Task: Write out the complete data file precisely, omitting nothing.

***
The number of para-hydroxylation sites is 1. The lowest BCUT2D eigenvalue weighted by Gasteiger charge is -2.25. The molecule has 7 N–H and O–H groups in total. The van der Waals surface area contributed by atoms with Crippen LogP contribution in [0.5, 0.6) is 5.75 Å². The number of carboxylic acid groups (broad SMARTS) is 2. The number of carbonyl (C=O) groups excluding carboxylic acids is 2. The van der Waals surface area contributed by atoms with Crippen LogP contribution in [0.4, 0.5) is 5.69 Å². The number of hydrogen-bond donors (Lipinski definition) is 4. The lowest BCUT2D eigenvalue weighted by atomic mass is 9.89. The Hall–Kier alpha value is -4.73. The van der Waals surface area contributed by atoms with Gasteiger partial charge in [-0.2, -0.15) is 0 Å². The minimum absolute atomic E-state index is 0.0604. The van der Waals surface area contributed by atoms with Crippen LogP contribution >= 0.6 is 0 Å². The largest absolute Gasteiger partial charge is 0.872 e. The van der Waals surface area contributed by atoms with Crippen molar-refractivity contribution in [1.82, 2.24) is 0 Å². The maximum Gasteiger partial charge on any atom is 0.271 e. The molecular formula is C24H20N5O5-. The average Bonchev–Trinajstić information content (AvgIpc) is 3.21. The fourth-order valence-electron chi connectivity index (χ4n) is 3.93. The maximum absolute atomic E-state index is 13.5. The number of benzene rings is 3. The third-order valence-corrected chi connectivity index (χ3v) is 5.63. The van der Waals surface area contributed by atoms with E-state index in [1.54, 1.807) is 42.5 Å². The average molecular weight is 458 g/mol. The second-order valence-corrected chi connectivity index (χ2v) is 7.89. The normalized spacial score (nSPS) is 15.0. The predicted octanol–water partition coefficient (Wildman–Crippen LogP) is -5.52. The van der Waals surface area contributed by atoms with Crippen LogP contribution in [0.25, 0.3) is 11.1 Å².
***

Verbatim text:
The number of para-hydroxylation sites is 1. The lowest BCUT2D eigenvalue weighted by Gasteiger charge is -2.25. The molecule has 7 N–H and O–H groups in total. The van der Waals surface area contributed by atoms with Crippen LogP contribution in [0.5, 0.6) is 5.75 Å². The number of carboxylic acid groups (broad SMARTS) is 2. The number of carbonyl (C=O) groups excluding carboxylic acids is 2. The van der Waals surface area contributed by atoms with Crippen LogP contribution in [0.4, 0.5) is 5.69 Å². The number of hydrogen-bond donors (Lipinski definition) is 4. The lowest BCUT2D eigenvalue weighted by atomic mass is 9.89. The Hall–Kier alpha value is -4.73. The van der Waals surface area contributed by atoms with Gasteiger partial charge in [-0.2, -0.15) is 0 Å². The minimum absolute atomic E-state index is 0.0604. The van der Waals surface area contributed by atoms with Crippen LogP contribution >= 0.6 is 0 Å². The largest absolute Gasteiger partial charge is 0.872 e. The van der Waals surface area contributed by atoms with Crippen molar-refractivity contribution in [1.82, 2.24) is 0 Å². The maximum Gasteiger partial charge on any atom is 0.271 e. The molecular formula is C24H20N5O5-. The average Bonchev–Trinajstić information content (AvgIpc) is 3.21. The fourth-order valence-electron chi connectivity index (χ4n) is 3.93. The maximum absolute atomic E-state index is 13.5. The number of benzene rings is 3. The third-order valence-corrected chi connectivity index (χ3v) is 5.63. The van der Waals surface area contributed by atoms with E-state index in [1.54, 1.807) is 42.5 Å². The average molecular weight is 458 g/mol. The second-order valence-corrected chi connectivity index (χ2v) is 7.89. The normalized spacial score (nSPS) is 15.0. The predicted octanol–water partition coefficient (Wildman–Crippen LogP) is -5.52. The van der Waals surface area contributed by atoms with Crippen LogP contribution in [0.25, 0.3) is 11.1 Å².